Ignored by society, this mother fights a lonely battle

Afsana Rashid

Srinagar: Caught up in the vicious circle of poverty, illiteracy and helplessness, it is the story of a widow who many a times doesn’t get the bare necessities of life and has a heart-rending tale to narrate. Living in the old Srinagar city (Fateh Kadal), Khurshi does not have any source of steady income neither she receives any proper assistance from any quarter of the society. With tears rolling down her cheeks, Khurshi says, “Kaense cha itkan poisan ratne siet khushi milan… (Who feels happy in accepting charity?).”

She adds, “I go hungry number of times, take a cup of tea and meal just once in a day. At times I take water only.”

In her late eighties, Khurshi says that since her husband’s death 12 years ago, life has been “cruel” for her and she has been struggling hard to sustain herself. Khurshi recalls, many years ago, she and her husband, Habibullah Matahanji, lived in a small boat at Fateh Kadal ghat (Narayan Das ghat) that capsized and the couple lost everything. They decided to live in a rented accommodation till one day Habibullah passed away, leaving his wife to struggle hard to survive.

“When my husband died, the house-owner forced me out as I had no source to pay the house-rent,” says Khurshi. Although Khurshi was blessed with three sons and a daughter, but all of them died when they were young. “I have no issue or near relatives. I don’t even have any source of livelihood. Now I have grown too old to work,” she says.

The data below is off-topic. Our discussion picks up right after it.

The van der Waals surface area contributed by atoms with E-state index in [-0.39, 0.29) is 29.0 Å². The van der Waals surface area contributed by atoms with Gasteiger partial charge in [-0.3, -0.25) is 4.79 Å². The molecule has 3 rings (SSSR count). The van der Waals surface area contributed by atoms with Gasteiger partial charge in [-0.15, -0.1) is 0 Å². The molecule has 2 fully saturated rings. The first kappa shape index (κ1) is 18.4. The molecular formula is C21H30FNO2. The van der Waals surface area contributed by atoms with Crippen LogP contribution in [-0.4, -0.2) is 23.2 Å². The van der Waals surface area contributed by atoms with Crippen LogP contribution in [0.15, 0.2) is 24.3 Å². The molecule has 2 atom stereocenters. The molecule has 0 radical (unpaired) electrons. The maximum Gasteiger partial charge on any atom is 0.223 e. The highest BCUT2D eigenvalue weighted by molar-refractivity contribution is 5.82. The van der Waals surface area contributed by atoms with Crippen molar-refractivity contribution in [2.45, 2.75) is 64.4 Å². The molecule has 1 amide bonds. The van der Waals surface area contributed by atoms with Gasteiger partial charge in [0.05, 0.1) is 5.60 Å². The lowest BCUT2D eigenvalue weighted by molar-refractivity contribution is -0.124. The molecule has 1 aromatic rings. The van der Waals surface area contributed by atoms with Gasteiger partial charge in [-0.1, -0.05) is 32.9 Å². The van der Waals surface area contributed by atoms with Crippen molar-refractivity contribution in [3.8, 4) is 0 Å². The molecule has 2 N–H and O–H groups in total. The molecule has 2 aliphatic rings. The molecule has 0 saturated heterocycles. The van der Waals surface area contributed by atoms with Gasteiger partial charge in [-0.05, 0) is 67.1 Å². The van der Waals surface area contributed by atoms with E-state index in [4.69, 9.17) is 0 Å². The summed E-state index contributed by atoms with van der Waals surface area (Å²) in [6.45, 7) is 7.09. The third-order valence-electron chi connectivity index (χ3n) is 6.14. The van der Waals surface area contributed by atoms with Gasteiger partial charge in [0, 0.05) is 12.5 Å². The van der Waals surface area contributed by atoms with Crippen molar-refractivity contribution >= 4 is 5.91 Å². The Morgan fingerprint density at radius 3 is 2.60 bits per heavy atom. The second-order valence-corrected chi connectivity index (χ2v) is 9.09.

“My husband tried hard for a plot of land but failed. The papers are still pending in the office at Land Revenue department, Bemina. I have appealed to the government, in my application, to provide me a room till I am alive. They can take that back after my death,” Khurshi adds.

Pleased by the fact that somebody has come to see the suffering and agony she was going through, Khurshi says, “Ye chapena akhbaar manz? Kaise lag na pata be kitkan chaes rouzan.” (I hope it would get published so that somebody would take note of it).”

She says that she was living in a rented room and used to pay Rs 300 as house-rent. She managed the amount from peoples’ contributions.

“A couple of days back, the owner of the house asked me to vacate the room as I could not pay the amount in due time. Now she demands Rs 1000 as rent, which I can not afford. Since then I wander on roads. How long will anyone provide me shelter?,” she asks. She adds, “I have no financial source to pay the rent. Consequently, I have no place to live. I simply want to commit suicide.”

Khurshi says that for the last four days she had nothing to eat. I even went to the Wakf Board but they too did not offer any valuable assistance. “Once they simply gave me few coins, it was indeed disheartening. What could I do with these coins?,” Khurshi says.

She adds that if she dies, no one will come to know about her death.

“Concerned officials at the local police station have assured me that after my death they will bury me since I have no issue or relative to perform the last rites,” she adds. Khurshi suffers from certain health problem and says that the doctor has prescribed her injections costing Rs 500 per injection. “How can I afford that?,” she asks.